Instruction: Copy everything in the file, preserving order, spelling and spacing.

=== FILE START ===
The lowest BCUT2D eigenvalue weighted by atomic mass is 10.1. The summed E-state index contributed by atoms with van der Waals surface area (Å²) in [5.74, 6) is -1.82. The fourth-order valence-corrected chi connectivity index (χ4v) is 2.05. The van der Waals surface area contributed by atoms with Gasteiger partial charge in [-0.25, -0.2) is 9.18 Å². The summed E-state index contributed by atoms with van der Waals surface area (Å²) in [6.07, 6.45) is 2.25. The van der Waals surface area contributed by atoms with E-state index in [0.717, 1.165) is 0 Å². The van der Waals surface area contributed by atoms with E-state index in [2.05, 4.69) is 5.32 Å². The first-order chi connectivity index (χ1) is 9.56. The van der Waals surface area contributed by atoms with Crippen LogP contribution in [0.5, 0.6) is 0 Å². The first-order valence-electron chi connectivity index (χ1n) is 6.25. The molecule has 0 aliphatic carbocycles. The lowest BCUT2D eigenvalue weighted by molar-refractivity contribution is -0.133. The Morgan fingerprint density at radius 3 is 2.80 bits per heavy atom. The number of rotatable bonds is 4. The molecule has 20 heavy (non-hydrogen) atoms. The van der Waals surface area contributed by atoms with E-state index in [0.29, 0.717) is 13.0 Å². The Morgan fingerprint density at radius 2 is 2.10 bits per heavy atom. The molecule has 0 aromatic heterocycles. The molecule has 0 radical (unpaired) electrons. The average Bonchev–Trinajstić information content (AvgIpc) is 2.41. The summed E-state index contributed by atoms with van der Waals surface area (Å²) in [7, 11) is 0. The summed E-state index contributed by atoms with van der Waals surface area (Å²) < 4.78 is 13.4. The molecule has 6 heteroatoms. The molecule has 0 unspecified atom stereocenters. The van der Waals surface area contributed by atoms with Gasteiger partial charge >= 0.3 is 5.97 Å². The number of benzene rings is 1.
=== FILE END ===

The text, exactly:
The lowest BCUT2D eigenvalue weighted by atomic mass is 10.1. The summed E-state index contributed by atoms with van der Waals surface area (Å²) in [5.74, 6) is -1.82. The fourth-order valence-corrected chi connectivity index (χ4v) is 2.05. The van der Waals surface area contributed by atoms with Gasteiger partial charge in [-0.25, -0.2) is 9.18 Å². The summed E-state index contributed by atoms with van der Waals surface area (Å²) in [6.07, 6.45) is 2.25. The van der Waals surface area contributed by atoms with E-state index in [0.717, 1.165) is 0 Å². The van der Waals surface area contributed by atoms with E-state index in [2.05, 4.69) is 5.32 Å². The first-order chi connectivity index (χ1) is 9.56. The van der Waals surface area contributed by atoms with Crippen LogP contribution in [0.5, 0.6) is 0 Å². The first-order valence-electron chi connectivity index (χ1n) is 6.25. The molecule has 0 aliphatic carbocycles. The lowest BCUT2D eigenvalue weighted by molar-refractivity contribution is -0.133. The Morgan fingerprint density at radius 3 is 2.80 bits per heavy atom. The number of rotatable bonds is 4. The molecule has 20 heavy (non-hydrogen) atoms. The van der Waals surface area contributed by atoms with E-state index in [0.29, 0.717) is 13.0 Å². The Morgan fingerprint density at radius 2 is 2.10 bits per heavy atom. The molecule has 0 aromatic heterocycles. The molecule has 0 radical (unpaired) electrons. The average Bonchev–Trinajstić information content (AvgIpc) is 2.41. The summed E-state index contributed by atoms with van der Waals surface area (Å²) in [7, 11) is 0. The summed E-state index contributed by atoms with van der Waals surface area (Å²) < 4.78 is 13.4. The molecule has 6 heteroatoms. The molecule has 0 unspecified atom stereocenters. The van der Waals surface area contributed by atoms with Gasteiger partial charge >= 0.3 is 5.97 Å². The number of benzene rings is 1.